It has long been observed that that the complexity of computer desktop applications has been growing rapidly, accommodating continuously emerging user needs. In today's desktop environments, users have to assess large amounts of information and complete tedious and repetitive actions. Adaptive user interfaces have been examined as an alternative for reducing the cognitive and motor demands of such tasks. Adaptive user interfaces exploit information about past usage patterns to infer user goals and facilitate tasks. Although the existence of usage patterns has long been verified, previous experimental studies have questioned the effectiveness of adaptive user interfaces. Moreover, the introduction of adaptation techniques in commercial applications has had limited success.
I will discuss the shortcomings of adaptive user interfaces. I will claim that an in-depth understanding of the pros and cons of adaptive user interfaces requires the systematic experimental assessment of their costs and benefits, showing that such costs and benefits should be evaluated with respect to the accuracy of the underlying inference mechanisms. The work that I will present suggests that adaptations should be initiated by the actual users based on their perceived needs for assistance and be supported by visual cues and continuous feedback. I will discuss how this approach can be applied to facilitate the acquisition of targets in desktop environments and demonstrate its use to the access of drop-down cascading menus. This work is part of my Ph.D. thesis at the University of Toronto and has been conducted under the supervision of m.c. schraefel.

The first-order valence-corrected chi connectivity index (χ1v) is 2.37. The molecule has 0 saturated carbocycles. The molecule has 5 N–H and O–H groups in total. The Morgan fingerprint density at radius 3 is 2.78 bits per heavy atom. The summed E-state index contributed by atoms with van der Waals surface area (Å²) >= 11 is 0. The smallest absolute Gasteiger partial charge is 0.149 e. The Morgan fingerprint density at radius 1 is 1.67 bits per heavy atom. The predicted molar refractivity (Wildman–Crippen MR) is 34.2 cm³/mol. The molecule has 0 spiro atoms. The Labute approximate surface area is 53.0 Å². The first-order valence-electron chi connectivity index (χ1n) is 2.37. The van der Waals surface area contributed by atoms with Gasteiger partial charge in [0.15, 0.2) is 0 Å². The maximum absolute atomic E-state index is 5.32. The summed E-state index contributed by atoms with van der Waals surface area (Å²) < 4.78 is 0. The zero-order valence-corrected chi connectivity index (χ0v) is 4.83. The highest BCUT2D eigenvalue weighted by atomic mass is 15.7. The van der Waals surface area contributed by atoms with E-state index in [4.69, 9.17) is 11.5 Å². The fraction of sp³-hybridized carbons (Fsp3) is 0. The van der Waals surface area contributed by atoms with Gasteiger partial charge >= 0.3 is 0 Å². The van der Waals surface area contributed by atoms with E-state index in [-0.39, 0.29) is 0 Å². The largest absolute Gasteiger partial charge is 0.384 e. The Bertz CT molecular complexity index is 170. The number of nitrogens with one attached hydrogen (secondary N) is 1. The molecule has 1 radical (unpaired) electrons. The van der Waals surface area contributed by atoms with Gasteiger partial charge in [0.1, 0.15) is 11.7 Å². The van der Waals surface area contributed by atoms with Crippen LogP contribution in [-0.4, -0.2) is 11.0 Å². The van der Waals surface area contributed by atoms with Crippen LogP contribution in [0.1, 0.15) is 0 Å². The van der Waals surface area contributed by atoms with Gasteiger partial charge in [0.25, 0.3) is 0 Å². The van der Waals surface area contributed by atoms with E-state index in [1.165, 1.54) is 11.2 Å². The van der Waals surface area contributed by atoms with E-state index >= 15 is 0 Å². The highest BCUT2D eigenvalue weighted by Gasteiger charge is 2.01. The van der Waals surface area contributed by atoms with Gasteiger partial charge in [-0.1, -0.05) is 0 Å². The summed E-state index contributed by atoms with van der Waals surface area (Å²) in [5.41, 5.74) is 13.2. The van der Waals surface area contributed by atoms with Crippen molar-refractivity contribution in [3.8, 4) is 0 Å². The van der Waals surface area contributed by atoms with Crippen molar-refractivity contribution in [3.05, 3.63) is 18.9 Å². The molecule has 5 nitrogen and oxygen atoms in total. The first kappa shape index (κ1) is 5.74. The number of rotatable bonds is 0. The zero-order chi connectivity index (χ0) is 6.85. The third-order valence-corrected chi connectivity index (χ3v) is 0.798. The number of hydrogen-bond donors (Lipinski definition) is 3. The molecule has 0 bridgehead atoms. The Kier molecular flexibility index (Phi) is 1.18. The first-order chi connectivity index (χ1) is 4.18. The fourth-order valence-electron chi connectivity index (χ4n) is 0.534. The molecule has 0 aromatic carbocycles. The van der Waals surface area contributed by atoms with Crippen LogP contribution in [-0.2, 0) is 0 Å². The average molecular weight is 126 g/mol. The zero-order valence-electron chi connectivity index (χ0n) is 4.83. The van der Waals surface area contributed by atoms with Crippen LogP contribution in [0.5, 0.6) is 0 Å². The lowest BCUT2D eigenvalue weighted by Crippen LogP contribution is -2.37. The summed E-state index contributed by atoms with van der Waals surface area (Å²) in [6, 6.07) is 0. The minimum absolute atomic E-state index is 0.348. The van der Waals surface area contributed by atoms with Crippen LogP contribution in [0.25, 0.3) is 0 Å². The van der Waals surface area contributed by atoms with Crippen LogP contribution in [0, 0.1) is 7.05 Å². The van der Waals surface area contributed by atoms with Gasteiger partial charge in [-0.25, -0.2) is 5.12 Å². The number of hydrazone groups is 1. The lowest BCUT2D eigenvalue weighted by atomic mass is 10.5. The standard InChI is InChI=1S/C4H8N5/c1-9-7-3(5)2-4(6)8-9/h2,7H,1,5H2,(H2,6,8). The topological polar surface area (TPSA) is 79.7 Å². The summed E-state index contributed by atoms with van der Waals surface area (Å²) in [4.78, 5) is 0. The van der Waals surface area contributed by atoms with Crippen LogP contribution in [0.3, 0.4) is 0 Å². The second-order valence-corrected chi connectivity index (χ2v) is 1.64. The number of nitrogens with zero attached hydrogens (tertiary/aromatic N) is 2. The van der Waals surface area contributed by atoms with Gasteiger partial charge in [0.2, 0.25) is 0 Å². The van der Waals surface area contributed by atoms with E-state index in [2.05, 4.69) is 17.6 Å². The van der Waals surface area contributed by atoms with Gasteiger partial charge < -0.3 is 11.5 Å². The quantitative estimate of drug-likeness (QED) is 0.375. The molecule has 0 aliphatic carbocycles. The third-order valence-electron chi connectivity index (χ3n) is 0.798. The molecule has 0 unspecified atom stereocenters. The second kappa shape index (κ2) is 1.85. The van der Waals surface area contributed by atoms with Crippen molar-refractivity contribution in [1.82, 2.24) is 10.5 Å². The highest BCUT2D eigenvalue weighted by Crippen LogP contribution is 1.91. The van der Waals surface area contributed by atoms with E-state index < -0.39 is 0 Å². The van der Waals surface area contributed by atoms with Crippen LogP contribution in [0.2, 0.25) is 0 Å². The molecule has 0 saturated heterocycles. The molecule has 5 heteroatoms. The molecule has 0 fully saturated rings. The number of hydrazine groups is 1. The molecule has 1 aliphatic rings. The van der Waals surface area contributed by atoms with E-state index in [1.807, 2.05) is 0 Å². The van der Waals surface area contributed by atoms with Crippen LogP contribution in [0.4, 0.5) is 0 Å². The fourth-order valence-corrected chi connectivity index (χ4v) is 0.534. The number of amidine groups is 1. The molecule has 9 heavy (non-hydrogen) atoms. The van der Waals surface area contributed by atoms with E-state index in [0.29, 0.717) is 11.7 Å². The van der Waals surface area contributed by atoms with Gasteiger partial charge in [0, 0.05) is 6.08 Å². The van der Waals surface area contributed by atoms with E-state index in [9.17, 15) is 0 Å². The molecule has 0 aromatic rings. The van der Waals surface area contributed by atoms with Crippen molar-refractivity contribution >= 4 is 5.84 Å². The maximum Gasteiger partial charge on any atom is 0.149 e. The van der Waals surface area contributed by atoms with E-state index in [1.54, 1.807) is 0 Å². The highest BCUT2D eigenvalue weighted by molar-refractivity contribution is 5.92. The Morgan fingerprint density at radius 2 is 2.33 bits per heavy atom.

Theophanis (Fanis) Tsandilas is a Ph.D. candidate in the Computer Science Department at the University of Toronto. He received his M.Sc. degree in Computer Science at the University of Toronto and his B.Sc. degree in Electrical and Computer Engineering at the National Technical University of Athens. His background is in Artificial Intelligence and his research interests are in Human-Computer Interaction. His dissertation work focuses on the evaluation and design of adaptive and adaptable user interfaces.